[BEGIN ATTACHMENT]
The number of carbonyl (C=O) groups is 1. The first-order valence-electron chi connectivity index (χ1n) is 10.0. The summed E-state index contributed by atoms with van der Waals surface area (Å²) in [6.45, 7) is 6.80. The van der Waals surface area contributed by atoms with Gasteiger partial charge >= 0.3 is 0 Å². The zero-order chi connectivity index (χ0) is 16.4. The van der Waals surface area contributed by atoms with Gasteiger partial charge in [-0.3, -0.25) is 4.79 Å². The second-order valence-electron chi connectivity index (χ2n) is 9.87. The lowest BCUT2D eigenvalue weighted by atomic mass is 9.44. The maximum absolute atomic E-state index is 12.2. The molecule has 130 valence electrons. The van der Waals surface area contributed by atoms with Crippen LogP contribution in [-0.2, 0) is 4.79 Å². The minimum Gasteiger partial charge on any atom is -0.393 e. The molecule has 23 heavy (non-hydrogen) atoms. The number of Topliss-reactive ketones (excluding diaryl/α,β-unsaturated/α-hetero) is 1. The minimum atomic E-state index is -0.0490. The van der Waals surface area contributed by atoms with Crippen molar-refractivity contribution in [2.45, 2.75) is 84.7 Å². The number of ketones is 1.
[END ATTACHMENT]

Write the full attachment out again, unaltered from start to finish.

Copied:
The number of carbonyl (C=O) groups is 1. The first-order valence-electron chi connectivity index (χ1n) is 10.0. The summed E-state index contributed by atoms with van der Waals surface area (Å²) in [6.45, 7) is 6.80. The van der Waals surface area contributed by atoms with Gasteiger partial charge >= 0.3 is 0 Å². The zero-order chi connectivity index (χ0) is 16.4. The van der Waals surface area contributed by atoms with Gasteiger partial charge in [-0.3, -0.25) is 4.79 Å². The second-order valence-electron chi connectivity index (χ2n) is 9.87. The lowest BCUT2D eigenvalue weighted by atomic mass is 9.44. The maximum absolute atomic E-state index is 12.2. The molecule has 130 valence electrons. The van der Waals surface area contributed by atoms with Crippen LogP contribution in [-0.2, 0) is 4.79 Å². The minimum Gasteiger partial charge on any atom is -0.393 e. The molecule has 23 heavy (non-hydrogen) atoms. The number of Topliss-reactive ketones (excluding diaryl/α,β-unsaturated/α-hetero) is 1. The minimum atomic E-state index is -0.0490. The van der Waals surface area contributed by atoms with Crippen molar-refractivity contribution in [2.45, 2.75) is 84.7 Å². The number of ketones is 1.